For days, the Southwest has sweltered in temperatures well above 100 degrees in some areas, and the heat wave has taken its toll on millions. Power grids have been stressed, flights have been grounded and wildfires have grown rapidly. At least five people have died.
(MORE: It's So Hot in Phoenix, Some Planes Can't Fly)
- A Texas man and his son reported missing were found dead Tuesday in Carlsbad Caverns National Park in New Mexico, where temperatures have surpassed 100 degrees, NBC News reports. Robert Stuart Pita, 57, and his son Bobby, 21, had been on a hiking trip since Wednesday of last week but had not been heard from since checking into their hotel. Authorities say the heat was likely a factor in the deaths.
- In San Jose, California, a 72-year-old man and an 87-year-old woman died Monday. Temperatures reached 94 degrees, and one of the victims was homeless and lived in a car, police told the Associated Press.
- A California man, identified by the Bakersfield Californian as Benjamin R. Greene, died while running a 5k in 107-degree heat at a Bakersfield park Tuesday night.
- Arizona Public Service Company, the largest electricity provider in Arizona, said temperatures near 120 degrees in Phoenix led customers to set a new peak usage record. Between 5 and 6 p.m. local time Tuesday evening, over 7,300 megawatts of energy were consumed. This breaks a record that stood for 11 years.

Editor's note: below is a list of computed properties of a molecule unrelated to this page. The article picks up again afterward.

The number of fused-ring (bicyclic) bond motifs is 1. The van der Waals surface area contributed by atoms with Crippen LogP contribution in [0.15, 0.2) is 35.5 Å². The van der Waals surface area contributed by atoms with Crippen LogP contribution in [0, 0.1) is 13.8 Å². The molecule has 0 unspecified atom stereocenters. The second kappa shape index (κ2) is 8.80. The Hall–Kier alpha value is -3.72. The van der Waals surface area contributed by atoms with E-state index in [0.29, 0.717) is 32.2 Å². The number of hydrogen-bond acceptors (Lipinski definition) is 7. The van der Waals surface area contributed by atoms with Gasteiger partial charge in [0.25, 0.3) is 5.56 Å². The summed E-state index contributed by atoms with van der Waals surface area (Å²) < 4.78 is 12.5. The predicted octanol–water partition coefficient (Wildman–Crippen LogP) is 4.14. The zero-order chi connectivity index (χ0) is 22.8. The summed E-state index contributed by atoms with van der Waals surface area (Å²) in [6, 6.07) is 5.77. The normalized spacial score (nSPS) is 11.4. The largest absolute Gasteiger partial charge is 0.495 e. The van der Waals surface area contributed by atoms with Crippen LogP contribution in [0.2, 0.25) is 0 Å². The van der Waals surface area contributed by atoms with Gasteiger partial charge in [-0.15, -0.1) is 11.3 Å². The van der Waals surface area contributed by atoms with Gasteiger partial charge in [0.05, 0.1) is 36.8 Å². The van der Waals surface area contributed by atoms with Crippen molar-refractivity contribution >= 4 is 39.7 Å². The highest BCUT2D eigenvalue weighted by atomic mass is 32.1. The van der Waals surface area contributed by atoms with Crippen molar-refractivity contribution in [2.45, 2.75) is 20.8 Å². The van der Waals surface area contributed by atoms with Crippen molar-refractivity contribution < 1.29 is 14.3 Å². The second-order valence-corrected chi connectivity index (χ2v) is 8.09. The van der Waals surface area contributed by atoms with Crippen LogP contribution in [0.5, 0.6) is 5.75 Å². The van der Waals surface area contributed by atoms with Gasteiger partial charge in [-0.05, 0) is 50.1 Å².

- Two firefighters in California had to be treated for heat-related injuries. In New Mexico, a brush fire destroyed sheds and cars. Two residents and a firefighter were sent to the hospital with minor injuries and smoke inhalation.
- South of Tucson, blazing temperatures helped fuel a wildfire that destroyed six structures. More than 100 homes in total were threatened by the inferno that started Tuesday.
- Heat was blamed for warping train tracks that caused a derailment near Earlimart, California. Nineteen cars derailed Tuesday, but nobody was injured, according to KMPH.com.
- In Las Cruces, New Mexico, officials temporarily opened several "cooling stations" for residents to get out of the heat and find relief.
- About 50 people received elastic booties for their pets at a Phoenix-area PetSmart to keep the animals' paws from burning on the pavement.
- In Central California, residents along the swollen Kings River were urged to evacuate as warm weather quickly melted some of the winter's massive snowpack.
- As far north as San Francisco, residents were advised to avoid strenuous activities in the heat, if possible, and don't leave kids or pets in vehicles.
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